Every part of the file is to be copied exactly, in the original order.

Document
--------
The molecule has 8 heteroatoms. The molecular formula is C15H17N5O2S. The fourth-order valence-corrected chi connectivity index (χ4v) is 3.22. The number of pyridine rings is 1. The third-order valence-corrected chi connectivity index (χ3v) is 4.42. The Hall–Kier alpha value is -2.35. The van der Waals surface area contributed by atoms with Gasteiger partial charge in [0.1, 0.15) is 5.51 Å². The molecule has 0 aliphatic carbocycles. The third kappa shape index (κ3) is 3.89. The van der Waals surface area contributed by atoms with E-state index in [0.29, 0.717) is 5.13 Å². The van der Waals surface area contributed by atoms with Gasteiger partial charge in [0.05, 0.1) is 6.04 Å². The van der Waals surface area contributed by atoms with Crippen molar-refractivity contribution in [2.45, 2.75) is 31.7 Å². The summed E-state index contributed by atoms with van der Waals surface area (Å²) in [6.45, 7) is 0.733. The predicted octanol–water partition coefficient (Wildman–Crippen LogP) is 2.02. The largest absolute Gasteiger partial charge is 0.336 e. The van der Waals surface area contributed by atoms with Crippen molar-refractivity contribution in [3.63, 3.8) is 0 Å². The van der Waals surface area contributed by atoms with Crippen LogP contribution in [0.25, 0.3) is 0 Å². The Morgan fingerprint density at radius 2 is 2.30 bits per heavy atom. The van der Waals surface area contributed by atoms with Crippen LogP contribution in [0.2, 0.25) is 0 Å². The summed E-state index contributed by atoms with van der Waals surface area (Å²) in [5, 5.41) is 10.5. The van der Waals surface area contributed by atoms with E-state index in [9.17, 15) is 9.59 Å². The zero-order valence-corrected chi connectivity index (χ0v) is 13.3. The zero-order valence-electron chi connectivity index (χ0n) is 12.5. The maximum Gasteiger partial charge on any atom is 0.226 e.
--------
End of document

The molecule has 8 heteroatoms. The molecular formula is C15H17N5O2S. The fourth-order valence-corrected chi connectivity index (χ4v) is 3.22. The number of pyridine rings is 1. The third-order valence-corrected chi connectivity index (χ3v) is 4.42. The Hall–Kier alpha value is -2.35. The van der Waals surface area contributed by atoms with Gasteiger partial charge in [0.1, 0.15) is 5.51 Å². The molecule has 0 aliphatic carbocycles. The third kappa shape index (κ3) is 3.89. The van der Waals surface area contributed by atoms with E-state index in [0.29, 0.717) is 5.13 Å². The van der Waals surface area contributed by atoms with Gasteiger partial charge in [0.05, 0.1) is 6.04 Å². The van der Waals surface area contributed by atoms with Crippen molar-refractivity contribution in [2.45, 2.75) is 31.7 Å². The summed E-state index contributed by atoms with van der Waals surface area (Å²) in [6.45, 7) is 0.733. The predicted octanol–water partition coefficient (Wildman–Crippen LogP) is 2.02. The largest absolute Gasteiger partial charge is 0.336 e. The van der Waals surface area contributed by atoms with Crippen molar-refractivity contribution in [3.63, 3.8) is 0 Å². The van der Waals surface area contributed by atoms with Crippen LogP contribution in [0.25, 0.3) is 0 Å². The Morgan fingerprint density at radius 2 is 2.30 bits per heavy atom. The van der Waals surface area contributed by atoms with Crippen LogP contribution in [0.2, 0.25) is 0 Å². The summed E-state index contributed by atoms with van der Waals surface area (Å²) in [5, 5.41) is 10.5. The van der Waals surface area contributed by atoms with E-state index in [9.17, 15) is 9.59 Å². The zero-order valence-corrected chi connectivity index (χ0v) is 13.3. The zero-order valence-electron chi connectivity index (χ0n) is 12.5. The maximum Gasteiger partial charge on any atom is 0.226 e.